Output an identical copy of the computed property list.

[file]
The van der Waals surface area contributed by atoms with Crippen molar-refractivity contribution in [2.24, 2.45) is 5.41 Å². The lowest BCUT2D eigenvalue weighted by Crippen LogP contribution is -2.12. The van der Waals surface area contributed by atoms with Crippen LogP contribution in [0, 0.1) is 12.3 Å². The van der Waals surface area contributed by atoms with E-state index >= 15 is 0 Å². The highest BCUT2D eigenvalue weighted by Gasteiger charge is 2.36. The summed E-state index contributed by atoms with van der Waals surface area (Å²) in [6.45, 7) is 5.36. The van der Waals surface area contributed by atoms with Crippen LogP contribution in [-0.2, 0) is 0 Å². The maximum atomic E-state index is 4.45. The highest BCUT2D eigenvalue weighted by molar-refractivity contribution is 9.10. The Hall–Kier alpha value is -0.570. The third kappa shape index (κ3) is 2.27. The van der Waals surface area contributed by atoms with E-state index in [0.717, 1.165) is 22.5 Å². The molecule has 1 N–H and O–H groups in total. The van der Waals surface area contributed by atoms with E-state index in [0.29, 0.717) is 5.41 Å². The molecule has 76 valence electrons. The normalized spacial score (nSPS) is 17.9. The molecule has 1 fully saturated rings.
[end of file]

The van der Waals surface area contributed by atoms with Crippen molar-refractivity contribution in [2.24, 2.45) is 5.41 Å². The lowest BCUT2D eigenvalue weighted by Crippen LogP contribution is -2.12. The van der Waals surface area contributed by atoms with Crippen LogP contribution in [0, 0.1) is 12.3 Å². The van der Waals surface area contributed by atoms with E-state index >= 15 is 0 Å². The highest BCUT2D eigenvalue weighted by Gasteiger charge is 2.36. The summed E-state index contributed by atoms with van der Waals surface area (Å²) in [6.45, 7) is 5.36. The van der Waals surface area contributed by atoms with Crippen LogP contribution in [-0.2, 0) is 0 Å². The maximum atomic E-state index is 4.45. The highest BCUT2D eigenvalue weighted by molar-refractivity contribution is 9.10. The Hall–Kier alpha value is -0.570. The third kappa shape index (κ3) is 2.27. The van der Waals surface area contributed by atoms with E-state index in [0.717, 1.165) is 22.5 Å². The molecule has 1 N–H and O–H groups in total. The van der Waals surface area contributed by atoms with E-state index in [0.29, 0.717) is 5.41 Å². The molecule has 76 valence electrons. The normalized spacial score (nSPS) is 17.9. The molecule has 1 fully saturated rings.